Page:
The calling of Jesus is personal and intimate. He wants to be the shepherd of each of us on an individual and moment by moment basis. At the same time He is guiding His body to be all that He has called us to be – united, purposeful, strong and faithful. Under His authority we have authority – to deliver individuals from demons, or to speak into our society and national government with the wisdom of the Shepherd.

This article first appeared in Harvest magazine, a publication of Together for the Harvest.

William Roscoe – Good to Great?

May 26, 2011

William Roscoe - looking to the future

Three powerful features link William Roscoe from Liverpool in 1811 to Liverpool in 2011: He had a passion for Liverpool to rise to be the cultural capital of Europe. He was determined to see the end of the slave trade, and he understood the value of communication, arts and business in making a difference in society.

Roscoe came from a humble background, his father a pub owner and market gardener. He started out helping his father but life changed when he was twelve and he bought his first book. This led him on a journey of self education and awareness of the arts. He qualified as a lawyer, wrote poetry and fell in love with the classic arts and in particular Italian art and culture.

Although he became a successful banker and lawyer he held onto his beliefs and values. While he was collecting Italian art he was writing moving poetry and used his poems to challenge the educated classes to think differently. In one poem he saw through the ages to a time when Liverpool might suffer hard times:

“The time may come – O distant be the year – When desolation spreads her empire here, When Trade’s uncertain triumph shall be o’er, And the wave roll neglected on the shore . . . and not one trace of former pride remain”

His passion and determination to see the transatlantic slave trade ended was captured in a 10,000 word poem called ‘The Wrongs of Africa’ captured in these few lines of challenge to British society and Christians:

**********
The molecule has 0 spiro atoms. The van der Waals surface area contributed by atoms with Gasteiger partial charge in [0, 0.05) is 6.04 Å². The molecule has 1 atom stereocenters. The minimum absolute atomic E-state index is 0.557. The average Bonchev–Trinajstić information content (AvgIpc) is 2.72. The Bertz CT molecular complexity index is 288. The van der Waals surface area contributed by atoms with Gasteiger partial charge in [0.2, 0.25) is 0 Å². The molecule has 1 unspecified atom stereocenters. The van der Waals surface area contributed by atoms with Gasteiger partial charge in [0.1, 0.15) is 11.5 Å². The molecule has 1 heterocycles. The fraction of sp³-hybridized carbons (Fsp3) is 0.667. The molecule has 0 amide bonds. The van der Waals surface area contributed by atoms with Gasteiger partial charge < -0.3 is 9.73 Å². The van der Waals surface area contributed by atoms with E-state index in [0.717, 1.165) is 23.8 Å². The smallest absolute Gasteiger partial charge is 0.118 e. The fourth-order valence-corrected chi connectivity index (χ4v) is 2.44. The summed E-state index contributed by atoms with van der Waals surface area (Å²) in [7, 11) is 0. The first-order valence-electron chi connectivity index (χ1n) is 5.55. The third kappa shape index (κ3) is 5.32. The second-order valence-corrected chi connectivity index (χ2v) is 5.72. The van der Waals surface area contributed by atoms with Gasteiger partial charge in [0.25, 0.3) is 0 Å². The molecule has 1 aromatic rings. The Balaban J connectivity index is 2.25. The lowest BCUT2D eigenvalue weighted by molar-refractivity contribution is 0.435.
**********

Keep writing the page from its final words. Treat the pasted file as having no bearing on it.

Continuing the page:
Blush ye not,
To boast your equal laws, your just restraints,
Your rights defin’d, your liberties secur’d,
Whilst with an iron hand ye crush to earth
The helpless African; and bid him drink
That cup of sorrow, which yourselves have dash’d
Indignant, from oppression’s fainting grasp?

Roscoe directed his vision and values on many fronts. He was successful in business, promoted the value of parks and the countryside, championed the arts and was active in politics on behalf of the poor and oppressed. He was elected as an MP and spoke for the bill abolishing the slave trade in 1807.

This man sets an example for leadership in 21st century: He was a man of conviction and values, who demonstrated determination in his own education and business development. He was a campaigner for human rights and environmental concerns. He was not afraid to venture into politics and risk making enemies by challenging the status quo. Roscoe understood that greed and abuse of fellow human beings will ultimately be judged by God, and that there is much in this life to enjoy, much more than mere material gain.